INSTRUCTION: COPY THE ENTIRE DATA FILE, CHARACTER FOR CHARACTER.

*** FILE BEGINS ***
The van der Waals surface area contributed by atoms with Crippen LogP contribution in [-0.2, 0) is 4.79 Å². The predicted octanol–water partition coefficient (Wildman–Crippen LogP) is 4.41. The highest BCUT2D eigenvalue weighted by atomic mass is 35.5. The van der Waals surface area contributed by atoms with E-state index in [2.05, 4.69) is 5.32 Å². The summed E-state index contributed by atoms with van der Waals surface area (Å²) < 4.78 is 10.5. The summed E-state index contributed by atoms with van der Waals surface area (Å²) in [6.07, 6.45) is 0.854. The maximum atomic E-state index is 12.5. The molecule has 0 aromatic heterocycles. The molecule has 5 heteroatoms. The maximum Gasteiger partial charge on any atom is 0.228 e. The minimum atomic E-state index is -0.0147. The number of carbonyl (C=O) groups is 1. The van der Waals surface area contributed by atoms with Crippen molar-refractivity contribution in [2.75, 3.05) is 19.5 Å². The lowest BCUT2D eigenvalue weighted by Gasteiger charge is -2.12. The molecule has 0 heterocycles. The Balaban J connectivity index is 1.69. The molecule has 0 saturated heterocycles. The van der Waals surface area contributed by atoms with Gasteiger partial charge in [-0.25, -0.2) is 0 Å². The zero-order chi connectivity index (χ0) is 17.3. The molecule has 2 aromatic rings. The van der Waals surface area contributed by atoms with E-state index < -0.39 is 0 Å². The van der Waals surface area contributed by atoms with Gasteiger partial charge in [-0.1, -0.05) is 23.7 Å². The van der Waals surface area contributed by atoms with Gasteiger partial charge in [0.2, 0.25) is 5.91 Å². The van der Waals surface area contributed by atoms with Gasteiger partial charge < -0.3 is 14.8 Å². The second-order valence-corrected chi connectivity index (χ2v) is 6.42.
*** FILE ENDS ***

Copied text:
The van der Waals surface area contributed by atoms with Crippen LogP contribution in [-0.2, 0) is 4.79 Å². The predicted octanol–water partition coefficient (Wildman–Crippen LogP) is 4.41. The highest BCUT2D eigenvalue weighted by atomic mass is 35.5. The van der Waals surface area contributed by atoms with E-state index in [2.05, 4.69) is 5.32 Å². The summed E-state index contributed by atoms with van der Waals surface area (Å²) < 4.78 is 10.5. The summed E-state index contributed by atoms with van der Waals surface area (Å²) in [6.07, 6.45) is 0.854. The maximum atomic E-state index is 12.5. The molecule has 0 aromatic heterocycles. The molecule has 5 heteroatoms. The maximum Gasteiger partial charge on any atom is 0.228 e. The minimum atomic E-state index is -0.0147. The number of carbonyl (C=O) groups is 1. The van der Waals surface area contributed by atoms with Crippen molar-refractivity contribution in [2.75, 3.05) is 19.5 Å². The lowest BCUT2D eigenvalue weighted by Gasteiger charge is -2.12. The molecule has 0 heterocycles. The Balaban J connectivity index is 1.69. The molecule has 0 saturated heterocycles. The van der Waals surface area contributed by atoms with Gasteiger partial charge in [-0.25, -0.2) is 0 Å². The zero-order chi connectivity index (χ0) is 17.3. The molecule has 2 aromatic rings. The van der Waals surface area contributed by atoms with E-state index < -0.39 is 0 Å². The van der Waals surface area contributed by atoms with Gasteiger partial charge in [-0.1, -0.05) is 23.7 Å². The van der Waals surface area contributed by atoms with Gasteiger partial charge in [0.2, 0.25) is 5.91 Å². The van der Waals surface area contributed by atoms with Gasteiger partial charge < -0.3 is 14.8 Å². The second-order valence-corrected chi connectivity index (χ2v) is 6.42.